Archive for May, 2011

Pittsburg, KS to Hepler, KS

Friendly horn taps: 1

Miles: 28

Total so far: 2,001

The cattle here are a bit more social that we've encountered elsewhere. This cow told me I looked tired.

There is a building on the grounds of the city park in Pittsburg near where we camped last night.  As they will do, some birds nested in one of the ventilator areas of the building.  I could hear when the mother bird would bring food to the young ones as they would raise a fuss.  My guess is, the ones that are the strongest, making the most noise, and becoming the most active and aggressive — they are the ones that are fed first.

No explanation necessary

If I were in that nest this morning, I wouldn’t have the strength to make much noise.  I’d probably be that last one fed, if fed at all.  I was wiped out.  I felt better after we got on the road though.  My new found energy was probably related to knowing we did not have far to go; maybe it was the short few miles we went into Girard before we stopped to do laundry.  Maybe it was the easy pace for the short day ahead.

The Emmanuel Lutheran Church - the rear building was our hostel for the night


We’ve come to rest at a church.  The Emmanuel Lutheran Church, just east of Walnut, Kansas leaves it’s doors unlocked to their meeting hall for cyclists to come and stay.  There is a full service kitchen here (although it was stocked with food – we brought $50 worth of groceries), and sleeping in air conditioned comfort.  Just what I needed.

We’ll hit the road again tomorrow, but for today, I am resting (just as soon as I catch up my blog, my e-mail, my gear…)


Tomorrow’s ride is dedicated to Lynne Marie Polette

Lynne Marie Polette

Lynne Marie Polette was a ray of sunshine, a shooting star.  It has been sixteen months since a drunk driver took her life and her boyfriend Jeremy McGavic’s.  She left two beautiful young children and a family that is healing but will never be the same.  I know she is still with us, I hear her infectious laughter and her love and peace fill us.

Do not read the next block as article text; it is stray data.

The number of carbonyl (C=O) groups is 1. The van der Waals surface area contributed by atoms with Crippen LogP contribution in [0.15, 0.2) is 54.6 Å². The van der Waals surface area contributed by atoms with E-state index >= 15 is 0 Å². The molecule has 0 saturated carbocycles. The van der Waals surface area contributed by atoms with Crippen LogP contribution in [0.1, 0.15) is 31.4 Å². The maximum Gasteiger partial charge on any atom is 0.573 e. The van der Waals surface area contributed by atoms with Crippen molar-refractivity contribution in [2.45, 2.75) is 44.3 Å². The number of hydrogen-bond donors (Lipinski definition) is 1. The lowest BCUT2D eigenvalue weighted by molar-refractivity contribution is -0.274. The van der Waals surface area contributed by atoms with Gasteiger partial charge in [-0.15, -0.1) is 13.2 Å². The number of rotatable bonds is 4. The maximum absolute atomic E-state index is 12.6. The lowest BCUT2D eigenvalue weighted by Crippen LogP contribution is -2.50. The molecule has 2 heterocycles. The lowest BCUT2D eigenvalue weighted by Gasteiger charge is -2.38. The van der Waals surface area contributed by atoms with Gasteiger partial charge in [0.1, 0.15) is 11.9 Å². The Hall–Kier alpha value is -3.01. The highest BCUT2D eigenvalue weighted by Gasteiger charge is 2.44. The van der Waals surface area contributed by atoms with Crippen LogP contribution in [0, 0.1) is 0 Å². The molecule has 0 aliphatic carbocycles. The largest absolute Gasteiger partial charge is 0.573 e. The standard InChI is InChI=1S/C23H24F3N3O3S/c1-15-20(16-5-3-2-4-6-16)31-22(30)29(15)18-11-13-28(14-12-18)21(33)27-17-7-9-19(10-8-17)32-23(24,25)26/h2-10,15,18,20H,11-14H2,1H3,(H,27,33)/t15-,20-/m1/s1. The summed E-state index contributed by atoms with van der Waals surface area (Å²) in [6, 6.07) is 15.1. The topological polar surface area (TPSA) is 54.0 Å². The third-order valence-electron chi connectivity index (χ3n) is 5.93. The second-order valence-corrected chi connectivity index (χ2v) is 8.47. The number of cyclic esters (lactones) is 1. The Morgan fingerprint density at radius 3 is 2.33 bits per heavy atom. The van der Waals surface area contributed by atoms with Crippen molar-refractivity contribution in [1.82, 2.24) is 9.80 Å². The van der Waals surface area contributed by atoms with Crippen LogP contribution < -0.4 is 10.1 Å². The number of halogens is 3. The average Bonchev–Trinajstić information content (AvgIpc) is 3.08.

Shirley Kemper, Grandmother

Read Full Post »


Ash Grove, Missouri to Pittsburg, Kansas
Friendly horn taps: 1
Miles: 72
Total so far: 1,973

Entering state number 7

We pushed into Kansas today with the second day of cross-wind from the south that was gusting up to 30 miles per hour. That makes for a long day, but we’ve made good progress.  This comes at some expense however, and we’ll shorten our day tomorrow and attempt to rest up some.

Turnback Creek in Dade County, MO

Even corn that’s only a foot high has to fight the wind

A Dog-faced Squatch?

At the end of the day we were invited into the community pool at Pittsburg, and were able to shower up, get some laundry done (washing laundry in a sink is a well practiced talent) and, oh yes – we went for a swim.
We are camped in the City Park for the night and looking forward to a little bit of a later start tomorrow.  I need it, as my morale is flagging.  Fatigue is a factor as I need some rest after three big mileage days (they might even say I’ve been grouchy around the camp).  Riding is simple, it takes desire, food and rest.  I’m a little short on the last two right now, but that’s all repairable.
Tomorrow’s ride is dedicated to Calvin Miller, Jr.

Calvin Miller, Jr.

Calvin Miller Jr. of Nashville, Tennessee was killed by a drunk driver on June 30, 2010.  Calvin Jr. was a son brother, uncle and a good friend to many.

Read Full Post »

Bridge out?

Hartville, MO to Ash Grove, MO

Friendly horn taps: 3

Miles: 75

Total so far: 1,901

How high is the hay? That's a full grown cow in the center of the shot laying down with her calf.

We got word there were three bridges out for scheduled replacement on our route today.  There are extensive detours involving a lot of miles (farm country is like that – there are roads around, but nothing close and no where near direct).  We saw a man at a convenience store and he said he’d driven for an hour and a half to get to Marshfield and said it’s usually twenty minutes for him.

We'd swim it if we had to

We also got a tip from another cyclist that bicycles can go through the repair area.  It’s Sunday, the crews would not be there, so we gave it a try.  Success!  They build temporary crossings in order to get material on the other side of the water, so it was a simple matter to walk the bikes across.

Bonus today — we had sunshine all day…and wind, but I’m not going to complain about wind — not where we are going.  Bad juju.

Memorial Day weekend -- the flags in Walnut Grove were not displayed for our arrival. They probably didn't get word.


Tomorrow’s ride is dedicated to Sam Streeter

Sam Streeter